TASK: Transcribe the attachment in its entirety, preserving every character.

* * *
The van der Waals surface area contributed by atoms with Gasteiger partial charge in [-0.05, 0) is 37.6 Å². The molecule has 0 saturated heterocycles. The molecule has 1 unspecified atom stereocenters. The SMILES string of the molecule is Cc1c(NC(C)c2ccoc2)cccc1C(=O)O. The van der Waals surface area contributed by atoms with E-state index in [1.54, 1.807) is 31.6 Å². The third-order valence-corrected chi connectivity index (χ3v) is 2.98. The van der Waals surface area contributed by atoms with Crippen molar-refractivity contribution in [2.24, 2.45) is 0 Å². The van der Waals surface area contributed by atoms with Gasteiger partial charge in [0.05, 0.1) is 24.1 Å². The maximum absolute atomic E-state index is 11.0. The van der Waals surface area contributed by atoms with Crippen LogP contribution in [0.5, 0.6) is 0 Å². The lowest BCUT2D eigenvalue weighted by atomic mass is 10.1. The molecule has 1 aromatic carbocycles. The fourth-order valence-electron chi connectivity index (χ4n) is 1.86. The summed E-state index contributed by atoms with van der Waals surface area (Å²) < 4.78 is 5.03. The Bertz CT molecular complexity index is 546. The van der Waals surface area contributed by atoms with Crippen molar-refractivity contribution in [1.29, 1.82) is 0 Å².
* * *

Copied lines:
The van der Waals surface area contributed by atoms with Gasteiger partial charge in [-0.05, 0) is 37.6 Å². The molecule has 0 saturated heterocycles. The molecule has 1 unspecified atom stereocenters. The SMILES string of the molecule is Cc1c(NC(C)c2ccoc2)cccc1C(=O)O. The van der Waals surface area contributed by atoms with E-state index in [1.54, 1.807) is 31.6 Å². The third-order valence-corrected chi connectivity index (χ3v) is 2.98. The van der Waals surface area contributed by atoms with Crippen molar-refractivity contribution in [2.24, 2.45) is 0 Å². The van der Waals surface area contributed by atoms with Gasteiger partial charge in [0.05, 0.1) is 24.1 Å². The maximum absolute atomic E-state index is 11.0. The van der Waals surface area contributed by atoms with Crippen LogP contribution in [0.5, 0.6) is 0 Å². The lowest BCUT2D eigenvalue weighted by atomic mass is 10.1. The molecule has 1 aromatic carbocycles. The fourth-order valence-electron chi connectivity index (χ4n) is 1.86. The summed E-state index contributed by atoms with van der Waals surface area (Å²) < 4.78 is 5.03. The Bertz CT molecular complexity index is 546. The van der Waals surface area contributed by atoms with Crippen molar-refractivity contribution in [1.29, 1.82) is 0 Å².